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Nkoa 3By Sébastien Nkoa, economist and banker

As we are moving towards the end of what will enter into history as UNCTAD 14, negotiations are going on in Nairobi in order to get the final text of what will be called the “Nairobi Outcome” with two major instruments: a political declaration to be called “Nairobi Azimio and a negotiated text to be called “Nairobi Consensus. While representatives of various delegations are still discussing the final document, worries are already being brought forward regarding key issues that must be taken into account if a great outcome will be offered.

The first and most outstanding concern of UNCTAD 14 is about the meaning of UNCTAD itself. Indeed the future outcome document seems to suffer greatly from discussions which are going on threatening to dilute the meaning of UNCTAD itself. In that regard no adequate resources are put to the disposition of UNCTAD in order to achieve its mission. EU (European Union) wants to turn UNCTAD into a mere technical assistance organization. This new structure will have as its fundamental task more technical assistance toward members especially developing countries than as a forum of discussion on fundamental issues regarding development of trade commerce and technology around the world. In the same line, EU wants less intergovernmental interaction into the UNCTAD process. This approach takes out of the process controversial issues involving macro policy, finance, debt, illicit finance flows, and many others for which developing countries are really pushing in order to get justice on issues which make them lose a lot on international financial system.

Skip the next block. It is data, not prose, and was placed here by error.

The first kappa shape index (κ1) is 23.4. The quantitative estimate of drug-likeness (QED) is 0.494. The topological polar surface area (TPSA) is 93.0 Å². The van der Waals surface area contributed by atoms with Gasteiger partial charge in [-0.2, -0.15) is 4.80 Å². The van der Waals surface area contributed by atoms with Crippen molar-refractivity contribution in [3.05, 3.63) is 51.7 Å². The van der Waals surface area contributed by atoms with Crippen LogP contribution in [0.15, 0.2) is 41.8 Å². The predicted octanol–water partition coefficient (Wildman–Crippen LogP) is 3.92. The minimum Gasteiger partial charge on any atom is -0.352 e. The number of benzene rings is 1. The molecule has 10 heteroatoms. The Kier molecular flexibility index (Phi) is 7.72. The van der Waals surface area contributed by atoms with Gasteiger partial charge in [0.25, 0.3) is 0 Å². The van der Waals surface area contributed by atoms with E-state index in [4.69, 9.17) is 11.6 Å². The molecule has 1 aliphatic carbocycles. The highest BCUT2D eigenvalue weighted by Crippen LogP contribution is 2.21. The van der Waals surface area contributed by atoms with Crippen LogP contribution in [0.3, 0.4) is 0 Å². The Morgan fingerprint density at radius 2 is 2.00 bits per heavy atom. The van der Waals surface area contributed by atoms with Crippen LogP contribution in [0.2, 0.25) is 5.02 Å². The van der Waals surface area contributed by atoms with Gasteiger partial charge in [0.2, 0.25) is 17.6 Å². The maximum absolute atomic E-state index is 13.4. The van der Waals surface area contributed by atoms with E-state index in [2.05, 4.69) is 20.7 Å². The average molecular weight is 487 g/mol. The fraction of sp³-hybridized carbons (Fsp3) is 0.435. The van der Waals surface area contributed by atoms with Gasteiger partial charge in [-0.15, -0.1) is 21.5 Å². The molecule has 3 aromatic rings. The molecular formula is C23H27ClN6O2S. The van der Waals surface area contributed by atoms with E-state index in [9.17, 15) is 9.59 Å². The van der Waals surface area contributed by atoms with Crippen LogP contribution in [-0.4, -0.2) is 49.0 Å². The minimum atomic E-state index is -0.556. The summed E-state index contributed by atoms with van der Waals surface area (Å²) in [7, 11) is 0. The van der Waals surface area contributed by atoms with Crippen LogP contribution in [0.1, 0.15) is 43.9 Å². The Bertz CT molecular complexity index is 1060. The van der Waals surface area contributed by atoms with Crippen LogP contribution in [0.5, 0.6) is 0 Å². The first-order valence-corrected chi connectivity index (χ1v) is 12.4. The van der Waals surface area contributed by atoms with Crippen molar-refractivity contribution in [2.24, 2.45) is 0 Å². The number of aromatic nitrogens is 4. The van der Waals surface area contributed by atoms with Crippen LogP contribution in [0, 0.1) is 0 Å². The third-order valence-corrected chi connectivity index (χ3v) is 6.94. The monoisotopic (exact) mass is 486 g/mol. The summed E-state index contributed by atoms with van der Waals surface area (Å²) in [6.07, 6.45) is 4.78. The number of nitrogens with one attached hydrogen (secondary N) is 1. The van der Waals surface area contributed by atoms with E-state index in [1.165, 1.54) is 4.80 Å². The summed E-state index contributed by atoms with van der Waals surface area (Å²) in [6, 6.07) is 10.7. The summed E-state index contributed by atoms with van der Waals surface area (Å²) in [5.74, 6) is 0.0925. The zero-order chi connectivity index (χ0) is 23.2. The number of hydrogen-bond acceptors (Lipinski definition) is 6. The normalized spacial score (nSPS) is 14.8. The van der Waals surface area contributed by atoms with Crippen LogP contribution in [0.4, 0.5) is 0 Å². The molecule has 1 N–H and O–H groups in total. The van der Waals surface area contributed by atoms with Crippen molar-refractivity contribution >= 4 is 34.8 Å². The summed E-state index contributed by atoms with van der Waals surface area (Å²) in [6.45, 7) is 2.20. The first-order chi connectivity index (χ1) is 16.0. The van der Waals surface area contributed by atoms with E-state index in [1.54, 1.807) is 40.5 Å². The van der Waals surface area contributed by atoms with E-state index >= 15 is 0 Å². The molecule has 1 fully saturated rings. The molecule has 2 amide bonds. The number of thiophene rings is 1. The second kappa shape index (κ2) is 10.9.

The tax issue is pretty controversial since EU in line with the JUSCANZ group (Japan, United States, Canada, and New Zealand), wants just to put on the table a take-it-or-leave-it text that they hope developing countries will accept, a deal which is far from done. And this is where CSOs (Civil Society Organizations) reaffirm their stand to see key points reaffirmed with strong language.

Indeed since the last “Panama Papers scandal (involving high ranked governmental authorities all over the world as well as many multinationals), illicit finance flows and tax evasion have come back to the table as major issues which should be addressed. Besides this there is a need for a global structural transformation agenda, addressed at the global level and not just at the regional level of Africa. Issues faced by Africa have their roots from various corners of the world, not necessarily in Africa, and have also repercussions all over the world, not only in Africa. This is why a more inclusive development agenda (Agenda 2030) taking into account public services, gender equality, climate change, technology, youth, natural disaster, and policy security should be seen as a priority during discussions going on in Nairobi in these last days of a highly awaited conference.

While we are waiting for the final outcome document with its two major instruments, let us hope that the fruits will honor the expectations of their flowers, highly admired during preparation of the conference.

UNCTAD 14 en


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